spaceSpace and Physics

Astonishing Planetary System Orbits A Star Very Like The Sun


Stephen Luntz

Stephen has a science degree with a major in physics, an arts degree with majors in English Literature and History and Philosophy of Science and a Graduate Diploma in Science Communication.

Freelance Writer

Kepler 11

The six planets that transit across the face of Kepler 11 aren't strange hybrids of gas giants and rocky planets as was thought, but they do orbit a star very like the Sun, suggesting there could be more like them out there. NASA/Tim Pyle

Kepler-11 and its six known planets represent one of the most extraordinary planetary systems we have discovered. A new analysis challenges the theory these planets were strange hybrids between rocky objects like the Earth and gas giants, instead, putting them firmly in the Earth-like class, but also suggests surprisingly closely bunched planets can orbit stars similar to the Sun.

Even among the host of planets discovered by the Kepler Space Telescope, the Kepler-11 system stands out. All the planets we have identified around this star are far too hot to support life, but the presence of six planets orbiting so close to their star challenges our ideas about planetary formation. Astronomers continue to debate whether so many planets can survive in the long term so close together.


A new analysis concludes Kepler-11 is almost identical to what the Sun was like a billion years ago, implying that unusual systems are not confined to freakish stars. Instead, stars just like the Sun can host planetary systems that look nothing at all like our own.

As with all Kepler's discoveries, the planets of Kepler-11 were detected through dips in the light coming from the parental star, thanks to the good fortune that their orbits cause them to pass in front of it, as seen from Earth. Five of these planets orbit closer to their star than Mercury does to the Sun, and the last one is not much further out.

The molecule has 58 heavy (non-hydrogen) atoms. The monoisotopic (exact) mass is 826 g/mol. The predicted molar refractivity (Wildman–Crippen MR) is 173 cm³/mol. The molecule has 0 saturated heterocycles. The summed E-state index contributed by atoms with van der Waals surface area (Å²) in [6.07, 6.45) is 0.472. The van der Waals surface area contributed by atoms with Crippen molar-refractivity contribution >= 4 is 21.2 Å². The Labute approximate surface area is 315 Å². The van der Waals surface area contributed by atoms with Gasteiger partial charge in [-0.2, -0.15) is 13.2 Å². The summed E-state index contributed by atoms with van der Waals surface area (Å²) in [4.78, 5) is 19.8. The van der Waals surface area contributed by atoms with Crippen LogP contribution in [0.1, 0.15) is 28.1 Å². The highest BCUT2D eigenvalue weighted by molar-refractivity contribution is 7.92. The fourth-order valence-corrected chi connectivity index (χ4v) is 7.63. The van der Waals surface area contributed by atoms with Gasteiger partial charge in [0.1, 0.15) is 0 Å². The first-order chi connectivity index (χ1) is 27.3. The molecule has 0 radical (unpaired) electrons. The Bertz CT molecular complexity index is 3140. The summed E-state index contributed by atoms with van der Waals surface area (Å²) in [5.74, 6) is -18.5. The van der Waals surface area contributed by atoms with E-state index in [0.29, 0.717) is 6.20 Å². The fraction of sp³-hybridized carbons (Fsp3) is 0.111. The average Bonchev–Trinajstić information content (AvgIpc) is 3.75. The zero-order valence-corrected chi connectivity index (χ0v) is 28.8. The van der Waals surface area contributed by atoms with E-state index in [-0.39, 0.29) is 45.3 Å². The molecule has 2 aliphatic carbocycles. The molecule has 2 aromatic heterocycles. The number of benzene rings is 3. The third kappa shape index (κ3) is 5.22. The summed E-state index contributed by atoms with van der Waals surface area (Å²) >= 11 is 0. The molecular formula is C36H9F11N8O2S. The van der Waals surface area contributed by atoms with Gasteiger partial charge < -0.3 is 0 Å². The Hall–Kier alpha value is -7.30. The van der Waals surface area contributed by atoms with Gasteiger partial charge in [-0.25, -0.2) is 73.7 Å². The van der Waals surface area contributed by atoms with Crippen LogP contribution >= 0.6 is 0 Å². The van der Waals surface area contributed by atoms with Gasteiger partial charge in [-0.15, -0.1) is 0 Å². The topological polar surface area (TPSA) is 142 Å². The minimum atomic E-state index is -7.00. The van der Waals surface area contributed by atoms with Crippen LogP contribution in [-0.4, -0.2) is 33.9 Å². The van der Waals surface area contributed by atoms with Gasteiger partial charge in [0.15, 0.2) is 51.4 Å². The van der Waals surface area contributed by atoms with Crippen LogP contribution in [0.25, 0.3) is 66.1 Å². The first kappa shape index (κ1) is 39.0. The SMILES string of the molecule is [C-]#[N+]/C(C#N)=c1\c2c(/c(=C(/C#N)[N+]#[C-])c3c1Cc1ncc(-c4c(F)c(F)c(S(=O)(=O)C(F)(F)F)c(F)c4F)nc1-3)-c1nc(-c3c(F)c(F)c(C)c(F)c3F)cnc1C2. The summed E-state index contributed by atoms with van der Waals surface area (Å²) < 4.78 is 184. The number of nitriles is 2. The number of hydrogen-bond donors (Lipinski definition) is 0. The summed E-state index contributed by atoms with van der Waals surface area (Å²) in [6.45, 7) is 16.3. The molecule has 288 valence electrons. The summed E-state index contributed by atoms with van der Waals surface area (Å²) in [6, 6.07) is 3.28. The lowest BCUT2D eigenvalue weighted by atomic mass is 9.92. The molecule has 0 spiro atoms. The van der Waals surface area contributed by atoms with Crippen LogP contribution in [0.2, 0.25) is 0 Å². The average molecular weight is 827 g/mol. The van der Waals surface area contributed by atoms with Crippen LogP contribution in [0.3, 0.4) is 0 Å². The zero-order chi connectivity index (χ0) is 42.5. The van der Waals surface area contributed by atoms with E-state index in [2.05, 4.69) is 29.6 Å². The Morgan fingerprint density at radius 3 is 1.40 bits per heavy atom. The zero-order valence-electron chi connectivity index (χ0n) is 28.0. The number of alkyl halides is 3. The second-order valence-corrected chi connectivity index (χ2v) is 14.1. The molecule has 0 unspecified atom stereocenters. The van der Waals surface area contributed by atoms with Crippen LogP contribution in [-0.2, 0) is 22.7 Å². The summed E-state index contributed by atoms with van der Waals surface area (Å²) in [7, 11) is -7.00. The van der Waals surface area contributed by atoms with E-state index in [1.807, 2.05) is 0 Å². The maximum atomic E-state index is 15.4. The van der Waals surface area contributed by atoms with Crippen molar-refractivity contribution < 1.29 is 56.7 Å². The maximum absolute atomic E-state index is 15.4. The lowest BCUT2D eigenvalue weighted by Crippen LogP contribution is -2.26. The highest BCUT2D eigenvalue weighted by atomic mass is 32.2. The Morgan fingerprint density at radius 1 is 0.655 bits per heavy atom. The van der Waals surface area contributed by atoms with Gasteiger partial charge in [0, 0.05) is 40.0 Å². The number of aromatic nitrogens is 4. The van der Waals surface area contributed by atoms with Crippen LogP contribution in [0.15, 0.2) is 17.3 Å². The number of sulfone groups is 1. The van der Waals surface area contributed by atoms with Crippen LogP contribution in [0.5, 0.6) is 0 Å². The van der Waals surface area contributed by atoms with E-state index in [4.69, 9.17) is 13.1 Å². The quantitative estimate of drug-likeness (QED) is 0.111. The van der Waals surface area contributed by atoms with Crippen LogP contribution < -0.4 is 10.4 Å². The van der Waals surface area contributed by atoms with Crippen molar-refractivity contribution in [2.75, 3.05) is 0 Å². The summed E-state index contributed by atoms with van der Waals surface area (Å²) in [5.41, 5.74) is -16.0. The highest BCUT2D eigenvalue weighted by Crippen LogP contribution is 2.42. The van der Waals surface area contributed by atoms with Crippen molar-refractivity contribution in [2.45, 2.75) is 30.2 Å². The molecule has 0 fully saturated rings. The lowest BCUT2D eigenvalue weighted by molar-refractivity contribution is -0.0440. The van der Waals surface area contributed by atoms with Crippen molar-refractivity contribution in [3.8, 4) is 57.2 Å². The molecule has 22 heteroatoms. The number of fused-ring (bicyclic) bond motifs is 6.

If Kepler-11 was a faint red dwarf, worlds at this distance might support water, or even life. Instead, it is fractionally brighter than the Sun, baking any objects at such close distances. The interest lies in what the existence of so many planets, packed so tightly together, can tell us about the way planets form, and what other systems might exist elsewhere.

University of Chicago graduate student Megan Bedell has investigated Kepler-11. Her paper rejecting the previous categorization as an old, low-density star is available to view on Bedell and her co-authors note that different methods for measuring Kepler-11's size contradict each other. Although they cannot explain this discrepancy, they argue the smaller estimates are more credible, suggesting it is a star very like the Sun in size, mass, and composition, but somewhat younger.


Besides revealing that so many planets can exist close to Sun-like stars, Bedell's work, if confirmed, would resolve a puzzling feature of Kepler-11's planets. The sizes of planets Kepler finds are estimated based on the portion of the star they block out.

Original estimates suggested Kepler-11's planets had some of the lowest densities of planets too small to be gas giants. Bedell's estimates of Kepler-11's size suggest its planets are 8 percent heavier, but with 5 percent smaller radii, than originally thought, bringing their density much closer to those of familiar rocky planets.

If Bedell is right, the galaxy might not have inexplicable “puffy” planets, but could contain plenty more examples of Sun-like stars accompanied by planets closer to each other than we previously thought possible.


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